Malaysia Airlines flight MH17 judges reject request to investigate alternative crash scenarios

Malaysia Airlines flight MH17 judges reject request to investigate alternative crash scenarios
Above, a court session of the MH17 trial in the high-security courtroom of The Schiphol Judicial Complex in Badhoevedorp, The Netherlands, on Aug. 31, 2020. (AFP file photo)
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Updated 25 November 2020

Malaysia Airlines flight MH17 judges reject request to investigate alternative crash scenarios

Malaysia Airlines flight MH17 judges reject request to investigate alternative crash scenarios
  • MH17 was flying from Amsterdam to Kuala Lumpur when it was shot down by a missile fired from territory held by pro-Russian rebels

AMSTERDAM: Judges hearing the case against four defendants in the 2014 downing of Malaysia Airlines flight MH17 on Wednesday rejected a defense request for more time to investigate alternative scenarios into the crash in eastern Ukraine.
MH17 was flying from Amsterdam to Kuala Lumpur when it was shot down by a missile fired from territory held by pro-Russian rebels during fighting with Ukrainian government troops, international investigators say. All 298 people on board were killed, two-thirds of them Dutch nationals.
After years of collecting evidence, a Dutch-led international Joint Investigation team (JIT) last year said the missile launcher used to hit the civilian airplane came from a Russian army base just across the border.
The Dutch government holds Moscow responsible, and three Russians and a Ukrainian are on trial for murder. None of the suspects is in custody and only one is represented in court proceedings.
Russia has always denied involvement and has promoted a range of alternative theories, which the investigators rejected as unsupported by evidence.
Judge Hendrik Steenhuis said the defense had not provided a clear alternative scenario to investigate, while information on several other possible explanations was already part of the case file.
Steenhuis said witnesses who reported seeing the missile launcher on July 17, 2014, should be questioned again.
Judges also ruled that a new effort should be made to speak to the leader of Russia’s 53rd brigade, which has been identified by investigators as having transported the missile launcher.


British Asian celebrities produce video to tackle coronavirus myths

 British-Asian celebrities have produced a video to dispel coronavirus myths and urge people to get a vaccine. (AFP/Screenshots/File Photos)
British-Asian celebrities have produced a video to dispel coronavirus myths and urge people to get a vaccine. (AFP/Screenshots/File Photos)
Updated 17 min 8 sec ago

British Asian celebrities produce video to tackle coronavirus myths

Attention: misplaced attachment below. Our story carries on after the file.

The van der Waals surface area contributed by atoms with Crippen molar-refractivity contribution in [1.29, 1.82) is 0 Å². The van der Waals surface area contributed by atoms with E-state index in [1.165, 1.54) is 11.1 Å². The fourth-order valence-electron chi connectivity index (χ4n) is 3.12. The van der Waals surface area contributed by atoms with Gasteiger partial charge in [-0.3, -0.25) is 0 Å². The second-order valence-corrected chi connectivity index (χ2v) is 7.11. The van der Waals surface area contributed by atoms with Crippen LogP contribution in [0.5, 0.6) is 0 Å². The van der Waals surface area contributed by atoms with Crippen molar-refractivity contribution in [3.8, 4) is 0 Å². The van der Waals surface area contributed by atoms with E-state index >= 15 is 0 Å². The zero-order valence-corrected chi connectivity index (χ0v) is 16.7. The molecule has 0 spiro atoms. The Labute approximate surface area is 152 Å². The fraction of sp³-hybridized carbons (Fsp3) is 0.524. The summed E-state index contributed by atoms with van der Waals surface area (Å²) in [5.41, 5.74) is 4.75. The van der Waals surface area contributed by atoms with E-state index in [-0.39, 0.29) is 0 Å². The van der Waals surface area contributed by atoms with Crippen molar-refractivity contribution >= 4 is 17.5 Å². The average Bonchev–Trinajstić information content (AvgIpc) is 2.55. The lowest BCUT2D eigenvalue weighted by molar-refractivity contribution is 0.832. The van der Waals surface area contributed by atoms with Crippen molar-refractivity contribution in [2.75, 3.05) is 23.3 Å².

British-Asian celebrities have produced a video to dispel coronavirus myths and urge people to get a vaccine. (AFP/Screenshots/File Photos)
  • Mayor of London Sadiq Khan and former Conservative Party chairman Baroness Warsi are also included in the video

LONDON: British-Asian celebrities including cricketer Moeen Ali and comedians Romesh Ranganathan and Meera Syal have produced a video to dispel coronavirus myths and urge people to get a vaccine.

The video was organized by “Citizen Khan” creator Adil Ray, who said that he wanted to tackle falsehoods surrounding vaccinations for those from ethnic minority communities.

Mayor of London Sadiq Khan and former Conservative Party chairman Baroness Warsi are also included in the video.

Conspiracy theories and myths about coronavirus vaccines have caused concerns about uptake, particularly in the South Asian community.

“We all just feel we needed to do something,” Ray told the BBC.

He appears in the five-minute video with celebrities like former “Coronation Street” actress Shobna Gulati, who used her space in the clip to say: “We will find our way through this. And we will be united once again with our friends and our families. All we have to do is take the vaccination.”

Comedians Sanjeev Bhaskar, Asim Chaudhry and Ranganathan were on hand to debunk common coronavirus myths.

Ranganathan joked: “There’s no chip or tracker in the vaccine to keep watching where you go. Your mobile phone actually does a much better job of that.”

A recent poll commissioned by the Royal Society of Public Health showed that just 57 percent of black, Asian and minority ethnic people (BAME) would be happy to receive a vaccine, compared with 79 percent of white Britons.

Dr. Harpreet Sood, an NHS doctor heading up an anti-discrimination effort, said fake news and myths were likely behind the worrying numbers for the BAME community.

The UK government has recently started to tackle the problem directly, with UK Communities Secretary Robert Jenrick arguing that faith leaders were crucial to vaccine uptake. His announcement came as he opened the UK’s first vaccination center in a mosque.

Jonathon Kitson, a fellow at the Adam Smith Institute, told Arab News: “Mass vaccination is the only way out of the pandemic, and it is great to see people from all backgrounds working to dispel myths, fake news and conspiracy theories like this.”

He added: “The faster the rollout can take place, the sooner we can get back to normal.”

Sam Bowman, co-founder of a new myth-dispelling website called “Anti-Virus: The COVID-19 FAQ,” told Arab News: “It is absolutely vital that everyone realizes that the vaccine is a safe, effective ticket back to normal life. It will mean that people of all ages are safe to see each other again, and go back out to work and their old lives.”

He added: “It’s great to see this video correct the misinformation being promoted — anyone pushing an unscientific anti-vaccine lie needs to be publicly contradicted and exposed as the shysters they are.”